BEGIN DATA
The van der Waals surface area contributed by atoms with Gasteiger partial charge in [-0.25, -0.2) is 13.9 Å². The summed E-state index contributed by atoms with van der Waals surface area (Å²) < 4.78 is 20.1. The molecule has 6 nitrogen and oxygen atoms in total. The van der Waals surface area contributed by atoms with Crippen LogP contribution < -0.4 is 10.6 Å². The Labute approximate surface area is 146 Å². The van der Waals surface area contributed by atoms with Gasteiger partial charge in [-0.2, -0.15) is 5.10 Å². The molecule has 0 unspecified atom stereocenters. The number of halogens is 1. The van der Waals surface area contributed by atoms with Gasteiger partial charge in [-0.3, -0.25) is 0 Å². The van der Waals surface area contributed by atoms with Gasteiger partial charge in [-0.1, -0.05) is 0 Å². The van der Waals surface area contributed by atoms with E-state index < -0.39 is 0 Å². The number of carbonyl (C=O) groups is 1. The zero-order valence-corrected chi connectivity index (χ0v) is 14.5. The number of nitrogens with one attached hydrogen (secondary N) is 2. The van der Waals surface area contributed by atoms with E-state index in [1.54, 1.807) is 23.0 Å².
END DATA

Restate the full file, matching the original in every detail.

The van der Waals surface area contributed by atoms with Gasteiger partial charge in [-0.25, -0.2) is 13.9 Å². The summed E-state index contributed by atoms with van der Waals surface area (Å²) < 4.78 is 20.1. The molecule has 6 nitrogen and oxygen atoms in total. The van der Waals surface area contributed by atoms with Crippen LogP contribution < -0.4 is 10.6 Å². The Labute approximate surface area is 146 Å². The van der Waals surface area contributed by atoms with Gasteiger partial charge in [-0.2, -0.15) is 5.10 Å². The molecule has 0 unspecified atom stereocenters. The number of halogens is 1. The van der Waals surface area contributed by atoms with Gasteiger partial charge in [-0.3, -0.25) is 0 Å². The van der Waals surface area contributed by atoms with Gasteiger partial charge in [-0.1, -0.05) is 0 Å². The van der Waals surface area contributed by atoms with E-state index < -0.39 is 0 Å². The number of carbonyl (C=O) groups is 1. The zero-order valence-corrected chi connectivity index (χ0v) is 14.5. The number of nitrogens with one attached hydrogen (secondary N) is 2. The van der Waals surface area contributed by atoms with E-state index in [1.54, 1.807) is 23.0 Å².